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Laser Cutter (50 watt)


  • Universal Laser Systems / ULS-25E


  • Originally 25 watts
  • Upgraded to 50 watts
  • Work Area: 24“ x 12”

Current Status

  • OK


  • Current: Laser Cutter Room
  • Previous: Workshop, Chase

On loan from


  • 11/08/2011 - Arrived at Makerspace
  • 12/31/2012 - Moved to Lenox
  • 02/17/2013 - Some problems with random lines appearing, cuts horizontally
  • 07/20/2013 - Laser tube burnt out
  • 09/15/2014 - Laser tube burnt out
  • 10/30/2014 - Upgraded to 50 watt



Please read about the ventilation system.

The Laser Cutter is expensive and dangerous. Try not to leave it unattended. Things can start on fire.

Some jobs take a long time to run. If you need to run to the bathroom or something, find someone to watch it for you.

You can etch/cut various materials. Cut: paper, acrylic, plastic. Etch: wood, acrylic, plastic, etc. (For more in-depth info, see the manual.)

Some great info from Lady Ada:

A full tutorial is in progress: Laser Cutter HOW TO

A rough tutorial on Using DraftSight with the Laser Cutter.

Metrix Create:Space has an interesting page detailing how they let people use their laser cutter:

Tips and Advice

  • We'll eventually collect all the forms people have filled out when using the machine and document them here
  • Be sure to focus the beam using the 2“ tall wood block stored just inside the lid of the machine
  • The black knob to the right inside the lid raises and lowers the table
  • Try not to bump the machine while it is running, the magnetic safeties are sensitive and will kill the laser if it thinks the lid is open
  • The “image density” setting varies the DPI (not PPI) and determines how many horizontal passes are made per one vertical inch of travel when raster engraving.
    • High image density = 6, slowest, highest quality
    • Low image density = 1, fastest, lowest quality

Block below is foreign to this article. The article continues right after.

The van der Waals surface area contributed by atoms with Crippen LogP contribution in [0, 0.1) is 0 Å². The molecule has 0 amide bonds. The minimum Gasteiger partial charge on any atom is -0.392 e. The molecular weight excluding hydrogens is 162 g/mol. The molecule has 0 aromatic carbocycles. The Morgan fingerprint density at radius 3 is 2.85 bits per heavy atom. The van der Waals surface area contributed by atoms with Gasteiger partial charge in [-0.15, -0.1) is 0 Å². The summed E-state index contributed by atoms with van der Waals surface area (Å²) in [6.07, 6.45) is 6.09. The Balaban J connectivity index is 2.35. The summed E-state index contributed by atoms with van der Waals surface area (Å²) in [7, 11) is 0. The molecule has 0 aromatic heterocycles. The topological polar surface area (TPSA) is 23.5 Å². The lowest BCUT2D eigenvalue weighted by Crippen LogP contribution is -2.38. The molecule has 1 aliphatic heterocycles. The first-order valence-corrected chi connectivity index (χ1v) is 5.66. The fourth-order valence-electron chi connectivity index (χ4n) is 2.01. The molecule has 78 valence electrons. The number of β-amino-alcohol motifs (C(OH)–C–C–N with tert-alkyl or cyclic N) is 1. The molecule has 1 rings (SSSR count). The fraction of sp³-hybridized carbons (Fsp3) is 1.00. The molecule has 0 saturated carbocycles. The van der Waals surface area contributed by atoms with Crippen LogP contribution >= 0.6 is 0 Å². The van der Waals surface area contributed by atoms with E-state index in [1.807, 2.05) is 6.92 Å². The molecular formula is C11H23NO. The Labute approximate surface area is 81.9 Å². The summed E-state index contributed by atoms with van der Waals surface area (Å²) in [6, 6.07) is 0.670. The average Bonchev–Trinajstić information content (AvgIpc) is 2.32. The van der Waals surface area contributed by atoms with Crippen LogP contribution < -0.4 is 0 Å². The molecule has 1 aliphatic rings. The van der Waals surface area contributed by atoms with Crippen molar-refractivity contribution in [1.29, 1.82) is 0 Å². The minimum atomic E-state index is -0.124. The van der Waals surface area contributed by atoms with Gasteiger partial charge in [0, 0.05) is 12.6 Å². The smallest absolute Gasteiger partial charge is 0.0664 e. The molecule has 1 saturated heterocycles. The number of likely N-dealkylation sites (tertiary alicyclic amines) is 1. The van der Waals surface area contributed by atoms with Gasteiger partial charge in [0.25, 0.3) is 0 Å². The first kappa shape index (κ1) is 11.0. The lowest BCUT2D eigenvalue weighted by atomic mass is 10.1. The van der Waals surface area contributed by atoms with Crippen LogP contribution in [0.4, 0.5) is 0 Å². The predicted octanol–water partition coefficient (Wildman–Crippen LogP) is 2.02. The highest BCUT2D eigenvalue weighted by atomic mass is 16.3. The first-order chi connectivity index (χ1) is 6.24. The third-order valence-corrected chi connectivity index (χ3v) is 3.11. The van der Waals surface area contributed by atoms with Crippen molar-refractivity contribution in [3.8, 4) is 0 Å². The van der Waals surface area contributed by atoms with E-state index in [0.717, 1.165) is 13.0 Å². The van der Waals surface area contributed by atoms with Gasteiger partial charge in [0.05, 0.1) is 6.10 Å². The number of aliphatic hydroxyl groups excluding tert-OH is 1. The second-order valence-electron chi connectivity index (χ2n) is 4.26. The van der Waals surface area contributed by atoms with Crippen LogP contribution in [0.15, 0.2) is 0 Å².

• A setting of 4 or 5 will generally produce an acceptable image faster than always using 6


  • 1/4” thick acrylic: 80% power, 2% speed, 2 passes for full cut through
  • ABS: ?
  • Protective paper backings have a tendency to flame up


  • Cheap glassware: 30% power, 80% speed, 2-3 passes to etch
  • Stemware: ?
  • Crystal: ?
  • Mirror: Yes, we've etched a mirror! The front glass, as well as the back silver coating.
  • Too great a power or too slow a speed may cause cracks from overheating


  • Cardboard: ?
  • Construction paper: Works well. You can etch or cut. Start with high speeds to get a feel for it first. — Pete 2012/03/22 13:01
  • Onion skin: ?


  • Baltic Birch: 3mm Baltic Birch plywood works well. For cutting you can use 100% power and 3.2% speed, and then 4 to 5 passes should cut through it.
    • (If you need a 12“x12” sheet ask Pete.)
  • Pine: ?
  • Medium-density fiberboard (MDF): ?
  • Plywood: Terrible. We've tried 1/4“ plywood, and after 20+ passes it doesn't cut through. Use Baltic Birch.
  • Most likely to burn
  • Too great a power or too slow a speed may cause smoke
  • Exhaust air is pulled across the work surface toward the back of the machine and could stain your material, speeds over 3.2% may help prevent this, but it may mean more passes to cut through. — Pete 2012/03/22 13:03


  • Anodized metal: The laser can etch (but not cut) anodized metal. Ben did his coffee mug though. I do want to try the technique where you paint the metal black and then etch that off, so the metal shows through. — Pete 2012/03/22 13:00


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equipment/lasercutter2.txt · Last modified: 2015/04/19 21:31 by branth